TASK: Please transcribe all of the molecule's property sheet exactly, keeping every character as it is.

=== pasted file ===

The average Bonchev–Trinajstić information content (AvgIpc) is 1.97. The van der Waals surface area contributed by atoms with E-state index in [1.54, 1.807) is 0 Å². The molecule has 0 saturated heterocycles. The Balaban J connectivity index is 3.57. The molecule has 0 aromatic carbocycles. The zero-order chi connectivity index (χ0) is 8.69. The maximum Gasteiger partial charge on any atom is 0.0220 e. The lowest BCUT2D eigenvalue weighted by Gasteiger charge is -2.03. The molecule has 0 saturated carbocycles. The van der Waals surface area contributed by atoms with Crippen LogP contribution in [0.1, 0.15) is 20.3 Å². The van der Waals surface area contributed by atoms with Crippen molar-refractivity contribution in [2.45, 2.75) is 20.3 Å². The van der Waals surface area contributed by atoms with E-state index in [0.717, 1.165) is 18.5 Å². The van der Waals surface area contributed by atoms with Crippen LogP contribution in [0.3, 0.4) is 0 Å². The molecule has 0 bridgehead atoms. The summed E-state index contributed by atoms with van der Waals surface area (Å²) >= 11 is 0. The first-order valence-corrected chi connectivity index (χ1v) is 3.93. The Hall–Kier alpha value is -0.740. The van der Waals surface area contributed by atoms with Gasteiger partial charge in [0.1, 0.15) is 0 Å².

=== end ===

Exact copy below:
The average Bonchev–Trinajstić information content (AvgIpc) is 1.97. The van der Waals surface area contributed by atoms with E-state index in [1.54, 1.807) is 0 Å². The molecule has 0 saturated heterocycles. The Balaban J connectivity index is 3.57. The molecule has 0 aromatic carbocycles. The zero-order chi connectivity index (χ0) is 8.69. The maximum Gasteiger partial charge on any atom is 0.0220 e. The lowest BCUT2D eigenvalue weighted by Gasteiger charge is -2.03. The molecule has 0 saturated carbocycles. The van der Waals surface area contributed by atoms with Crippen LogP contribution in [0.1, 0.15) is 20.3 Å². The van der Waals surface area contributed by atoms with Crippen molar-refractivity contribution in [2.45, 2.75) is 20.3 Å². The van der Waals surface area contributed by atoms with E-state index in [0.717, 1.165) is 18.5 Å². The van der Waals surface area contributed by atoms with Crippen LogP contribution in [0.3, 0.4) is 0 Å². The molecule has 0 bridgehead atoms. The summed E-state index contributed by atoms with van der Waals surface area (Å²) >= 11 is 0. The first-order valence-corrected chi connectivity index (χ1v) is 3.93. The Hall–Kier alpha value is -0.740. The van der Waals surface area contributed by atoms with Gasteiger partial charge in [0.1, 0.15) is 0 Å².